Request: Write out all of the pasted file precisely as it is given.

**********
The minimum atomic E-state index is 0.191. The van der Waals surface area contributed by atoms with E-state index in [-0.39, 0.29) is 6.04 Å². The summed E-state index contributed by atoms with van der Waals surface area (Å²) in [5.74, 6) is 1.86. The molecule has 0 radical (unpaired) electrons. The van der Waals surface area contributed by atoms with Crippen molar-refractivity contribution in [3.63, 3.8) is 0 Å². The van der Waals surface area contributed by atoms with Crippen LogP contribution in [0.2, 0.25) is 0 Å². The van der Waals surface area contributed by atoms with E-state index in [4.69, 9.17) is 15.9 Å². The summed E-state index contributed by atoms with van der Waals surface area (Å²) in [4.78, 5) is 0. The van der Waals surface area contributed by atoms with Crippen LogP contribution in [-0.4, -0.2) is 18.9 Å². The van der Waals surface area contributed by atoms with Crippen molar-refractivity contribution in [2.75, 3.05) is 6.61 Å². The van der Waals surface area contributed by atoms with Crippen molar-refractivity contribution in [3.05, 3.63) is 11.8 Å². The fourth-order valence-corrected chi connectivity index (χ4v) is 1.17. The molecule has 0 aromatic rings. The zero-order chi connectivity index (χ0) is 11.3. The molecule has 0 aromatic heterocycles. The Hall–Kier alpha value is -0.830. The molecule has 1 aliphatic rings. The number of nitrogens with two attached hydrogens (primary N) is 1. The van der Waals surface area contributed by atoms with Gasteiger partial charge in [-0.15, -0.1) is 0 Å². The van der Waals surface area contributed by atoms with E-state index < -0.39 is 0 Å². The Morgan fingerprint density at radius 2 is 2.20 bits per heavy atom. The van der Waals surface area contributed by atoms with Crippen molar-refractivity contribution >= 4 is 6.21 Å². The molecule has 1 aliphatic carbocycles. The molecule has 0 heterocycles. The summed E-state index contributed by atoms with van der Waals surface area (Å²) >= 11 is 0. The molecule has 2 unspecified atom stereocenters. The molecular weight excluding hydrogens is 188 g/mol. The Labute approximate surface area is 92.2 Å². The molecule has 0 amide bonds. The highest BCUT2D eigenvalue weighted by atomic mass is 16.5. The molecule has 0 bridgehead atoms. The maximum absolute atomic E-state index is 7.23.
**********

The minimum atomic E-state index is 0.191. The van der Waals surface area contributed by atoms with E-state index in [-0.39, 0.29) is 6.04 Å². The summed E-state index contributed by atoms with van der Waals surface area (Å²) in [5.74, 6) is 1.86. The molecule has 0 radical (unpaired) electrons. The van der Waals surface area contributed by atoms with Crippen molar-refractivity contribution in [3.63, 3.8) is 0 Å². The van der Waals surface area contributed by atoms with Crippen LogP contribution in [0.2, 0.25) is 0 Å². The van der Waals surface area contributed by atoms with E-state index in [4.69, 9.17) is 15.9 Å². The summed E-state index contributed by atoms with van der Waals surface area (Å²) in [4.78, 5) is 0. The van der Waals surface area contributed by atoms with Crippen LogP contribution in [-0.4, -0.2) is 18.9 Å². The van der Waals surface area contributed by atoms with Crippen molar-refractivity contribution in [2.75, 3.05) is 6.61 Å². The van der Waals surface area contributed by atoms with Crippen molar-refractivity contribution in [3.05, 3.63) is 11.8 Å². The fourth-order valence-corrected chi connectivity index (χ4v) is 1.17. The molecule has 0 aromatic rings. The zero-order chi connectivity index (χ0) is 11.3. The molecule has 0 aromatic heterocycles. The Hall–Kier alpha value is -0.830. The molecule has 1 aliphatic rings. The number of nitrogens with two attached hydrogens (primary N) is 1. The van der Waals surface area contributed by atoms with Gasteiger partial charge in [-0.15, -0.1) is 0 Å². The van der Waals surface area contributed by atoms with E-state index < -0.39 is 0 Å². The Morgan fingerprint density at radius 2 is 2.20 bits per heavy atom. The van der Waals surface area contributed by atoms with Crippen molar-refractivity contribution >= 4 is 6.21 Å². The molecule has 1 aliphatic carbocycles. The molecule has 0 heterocycles. The summed E-state index contributed by atoms with van der Waals surface area (Å²) >= 11 is 0. The molecule has 2 unspecified atom stereocenters. The molecular weight excluding hydrogens is 188 g/mol. The Labute approximate surface area is 92.2 Å². The molecule has 0 amide bonds. The highest BCUT2D eigenvalue weighted by atomic mass is 16.5. The molecule has 0 bridgehead atoms. The maximum absolute atomic E-state index is 7.23.